Stages of metacognition
Previously I’d only considered this ‘meta – thinking’ in terms of knowing what I don’t know. In other words, looking at a syllabus and roughly approximating areas I felt confident in vs ones I didn’t. Whilst that worked to an extent, I wanted to do better than that.
I found a brilliant video on this concept from Peterson’s below:
Finding your weaknesses as a software developer requires planning, monitoring and evaluation of each learning project. We need to focus on the how we learn, and see what we can improve.
Emulate the experts
As well as the handy video above, I also listened to “The Science of Learning” on Listenable by Benjamin Keep. He makes a point of basing your learning on experts. That makes sense to me. Experts have the following traits.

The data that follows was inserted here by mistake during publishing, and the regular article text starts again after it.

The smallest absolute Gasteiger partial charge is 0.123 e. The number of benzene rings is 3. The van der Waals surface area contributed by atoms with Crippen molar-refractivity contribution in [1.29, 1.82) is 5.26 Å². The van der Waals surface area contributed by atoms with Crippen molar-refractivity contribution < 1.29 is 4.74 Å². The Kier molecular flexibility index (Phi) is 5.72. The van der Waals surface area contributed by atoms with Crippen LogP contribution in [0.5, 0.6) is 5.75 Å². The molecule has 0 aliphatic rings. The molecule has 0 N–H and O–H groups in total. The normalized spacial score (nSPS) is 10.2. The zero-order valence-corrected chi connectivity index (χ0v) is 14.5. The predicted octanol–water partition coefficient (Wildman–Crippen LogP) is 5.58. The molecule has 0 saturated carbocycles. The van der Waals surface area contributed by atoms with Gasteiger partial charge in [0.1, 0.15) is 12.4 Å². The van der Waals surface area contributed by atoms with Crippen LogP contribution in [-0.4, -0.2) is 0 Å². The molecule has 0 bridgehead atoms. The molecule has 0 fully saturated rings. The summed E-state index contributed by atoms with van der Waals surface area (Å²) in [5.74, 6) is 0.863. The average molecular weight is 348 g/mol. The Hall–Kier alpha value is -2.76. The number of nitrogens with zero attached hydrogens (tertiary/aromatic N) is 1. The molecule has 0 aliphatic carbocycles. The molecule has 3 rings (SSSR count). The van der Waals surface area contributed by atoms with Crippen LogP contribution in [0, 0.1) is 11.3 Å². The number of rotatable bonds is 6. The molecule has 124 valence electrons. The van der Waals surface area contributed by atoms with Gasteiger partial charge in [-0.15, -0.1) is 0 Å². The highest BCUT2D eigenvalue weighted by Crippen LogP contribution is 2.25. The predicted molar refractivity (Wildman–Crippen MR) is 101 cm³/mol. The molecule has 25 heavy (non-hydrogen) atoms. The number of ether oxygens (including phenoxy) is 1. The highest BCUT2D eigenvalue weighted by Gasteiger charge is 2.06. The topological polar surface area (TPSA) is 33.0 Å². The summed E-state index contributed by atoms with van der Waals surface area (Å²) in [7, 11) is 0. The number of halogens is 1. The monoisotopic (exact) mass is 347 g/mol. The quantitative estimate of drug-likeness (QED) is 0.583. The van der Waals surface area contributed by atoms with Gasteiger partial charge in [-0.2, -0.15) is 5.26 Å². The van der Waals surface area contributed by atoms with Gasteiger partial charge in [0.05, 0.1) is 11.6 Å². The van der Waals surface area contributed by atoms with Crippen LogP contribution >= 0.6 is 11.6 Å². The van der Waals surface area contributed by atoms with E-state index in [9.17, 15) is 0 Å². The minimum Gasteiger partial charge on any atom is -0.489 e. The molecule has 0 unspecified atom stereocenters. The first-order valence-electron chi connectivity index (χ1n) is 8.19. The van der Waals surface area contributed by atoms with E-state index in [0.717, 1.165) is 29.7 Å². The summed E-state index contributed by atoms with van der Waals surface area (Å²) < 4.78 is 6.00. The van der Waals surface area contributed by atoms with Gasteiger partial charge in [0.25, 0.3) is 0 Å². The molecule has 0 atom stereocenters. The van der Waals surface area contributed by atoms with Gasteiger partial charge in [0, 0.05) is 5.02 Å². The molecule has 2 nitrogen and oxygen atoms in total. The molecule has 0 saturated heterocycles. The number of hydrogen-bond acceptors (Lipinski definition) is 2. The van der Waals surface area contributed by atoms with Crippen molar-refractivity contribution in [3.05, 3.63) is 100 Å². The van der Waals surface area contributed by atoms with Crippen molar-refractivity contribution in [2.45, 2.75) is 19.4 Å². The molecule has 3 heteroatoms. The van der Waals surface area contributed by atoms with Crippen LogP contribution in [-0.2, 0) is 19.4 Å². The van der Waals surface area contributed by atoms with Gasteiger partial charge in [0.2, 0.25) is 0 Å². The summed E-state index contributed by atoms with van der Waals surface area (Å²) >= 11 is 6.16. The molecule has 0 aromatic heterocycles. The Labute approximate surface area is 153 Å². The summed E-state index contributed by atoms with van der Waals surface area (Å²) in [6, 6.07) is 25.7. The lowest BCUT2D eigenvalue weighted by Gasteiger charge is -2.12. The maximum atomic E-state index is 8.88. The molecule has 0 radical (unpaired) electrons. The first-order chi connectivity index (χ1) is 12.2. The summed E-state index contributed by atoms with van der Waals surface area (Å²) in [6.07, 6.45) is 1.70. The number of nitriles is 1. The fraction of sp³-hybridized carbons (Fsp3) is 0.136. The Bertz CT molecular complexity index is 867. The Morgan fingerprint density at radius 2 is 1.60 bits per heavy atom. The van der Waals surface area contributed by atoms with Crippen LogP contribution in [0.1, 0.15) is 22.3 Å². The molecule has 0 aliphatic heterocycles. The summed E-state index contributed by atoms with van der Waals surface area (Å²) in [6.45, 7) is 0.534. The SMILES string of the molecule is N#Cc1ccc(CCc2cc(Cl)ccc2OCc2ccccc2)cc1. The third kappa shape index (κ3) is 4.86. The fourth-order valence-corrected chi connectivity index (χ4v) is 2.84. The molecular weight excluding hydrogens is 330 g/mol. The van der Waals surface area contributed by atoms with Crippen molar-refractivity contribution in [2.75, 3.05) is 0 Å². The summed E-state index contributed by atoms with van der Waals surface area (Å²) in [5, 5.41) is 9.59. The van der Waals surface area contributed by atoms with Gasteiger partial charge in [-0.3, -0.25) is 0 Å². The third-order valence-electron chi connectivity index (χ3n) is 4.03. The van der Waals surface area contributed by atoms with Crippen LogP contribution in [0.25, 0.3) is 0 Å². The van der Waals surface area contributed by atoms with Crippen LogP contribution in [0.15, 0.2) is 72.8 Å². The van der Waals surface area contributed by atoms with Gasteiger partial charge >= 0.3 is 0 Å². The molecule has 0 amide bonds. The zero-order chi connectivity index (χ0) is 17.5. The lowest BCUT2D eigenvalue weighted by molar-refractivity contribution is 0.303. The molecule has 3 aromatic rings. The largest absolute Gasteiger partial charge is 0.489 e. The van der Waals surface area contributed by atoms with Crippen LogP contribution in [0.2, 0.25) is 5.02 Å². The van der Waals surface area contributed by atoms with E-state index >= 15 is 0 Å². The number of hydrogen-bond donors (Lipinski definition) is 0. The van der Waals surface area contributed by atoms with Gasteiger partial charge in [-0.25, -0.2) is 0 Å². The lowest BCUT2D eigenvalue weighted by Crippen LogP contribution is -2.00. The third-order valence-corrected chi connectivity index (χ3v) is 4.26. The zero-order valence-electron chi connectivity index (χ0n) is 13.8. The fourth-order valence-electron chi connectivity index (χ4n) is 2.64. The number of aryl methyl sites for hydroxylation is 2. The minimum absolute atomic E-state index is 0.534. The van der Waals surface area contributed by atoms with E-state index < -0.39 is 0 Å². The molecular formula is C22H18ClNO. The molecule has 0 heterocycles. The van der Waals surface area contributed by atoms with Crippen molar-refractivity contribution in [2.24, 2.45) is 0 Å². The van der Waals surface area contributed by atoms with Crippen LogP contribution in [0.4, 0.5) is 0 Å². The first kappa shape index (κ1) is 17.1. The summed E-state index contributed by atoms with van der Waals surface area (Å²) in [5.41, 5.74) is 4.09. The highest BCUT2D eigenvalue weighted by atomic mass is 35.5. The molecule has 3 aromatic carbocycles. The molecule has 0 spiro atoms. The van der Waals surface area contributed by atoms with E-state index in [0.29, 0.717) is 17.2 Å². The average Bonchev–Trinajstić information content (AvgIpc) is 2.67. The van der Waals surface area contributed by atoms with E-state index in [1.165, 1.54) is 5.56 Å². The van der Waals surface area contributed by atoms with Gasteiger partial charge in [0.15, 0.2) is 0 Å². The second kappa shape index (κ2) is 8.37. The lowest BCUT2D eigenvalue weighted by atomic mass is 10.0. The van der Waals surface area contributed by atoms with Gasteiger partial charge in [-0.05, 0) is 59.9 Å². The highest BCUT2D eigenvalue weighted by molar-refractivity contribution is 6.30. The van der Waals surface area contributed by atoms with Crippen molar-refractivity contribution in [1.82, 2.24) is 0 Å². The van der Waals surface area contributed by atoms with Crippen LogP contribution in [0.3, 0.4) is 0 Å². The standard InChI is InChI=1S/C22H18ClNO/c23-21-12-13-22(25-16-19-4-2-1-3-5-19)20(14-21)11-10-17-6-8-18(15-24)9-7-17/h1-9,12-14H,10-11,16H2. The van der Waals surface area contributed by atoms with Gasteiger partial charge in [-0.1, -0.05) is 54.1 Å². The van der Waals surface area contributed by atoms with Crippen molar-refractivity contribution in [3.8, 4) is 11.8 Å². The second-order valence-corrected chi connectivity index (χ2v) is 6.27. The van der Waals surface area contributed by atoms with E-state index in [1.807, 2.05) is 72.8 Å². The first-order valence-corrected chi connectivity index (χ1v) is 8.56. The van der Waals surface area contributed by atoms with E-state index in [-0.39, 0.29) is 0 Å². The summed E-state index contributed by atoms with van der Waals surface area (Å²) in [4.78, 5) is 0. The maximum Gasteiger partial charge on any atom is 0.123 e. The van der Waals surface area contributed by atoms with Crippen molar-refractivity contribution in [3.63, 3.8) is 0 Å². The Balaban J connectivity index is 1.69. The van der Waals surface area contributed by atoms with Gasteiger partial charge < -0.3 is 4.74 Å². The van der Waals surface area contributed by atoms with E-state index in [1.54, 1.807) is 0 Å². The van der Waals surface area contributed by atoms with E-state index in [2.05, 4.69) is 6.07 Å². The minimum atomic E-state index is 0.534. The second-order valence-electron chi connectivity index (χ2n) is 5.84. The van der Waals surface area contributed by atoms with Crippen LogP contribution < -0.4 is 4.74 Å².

- They know the fundamentals of a subject, so they can modify their learning around a specific ‘use case’ as a result.
- They have complex knowledge structures in their memory, something we already know as a chunk.
- To get to the level of expert, they often reflect on what they do.
As it turns out, I want to emulate these traits for next ‘learning project’ at work.
My sample use case – DynamoDB refresher
At work, my current project is using DynamoDB a lot. I’m getting left behind in conversations because I don’t know enough about how it works. Time to up-skill. Now as it happened, I did have access to a DynamoDB deep-dive from Whizlabs, so I’m going to try that out. Full disclosure – that is an affiliate link. The reason I’m deciding to use Whizlabs is that I’ve already paid for this course one way or another via other purchases I’ve made with them. I won’t know whether the course is any good until I actually measure my progress at work. That said, their exam guides helped me pass, so let’s see.
I’ll lay out my training plan next.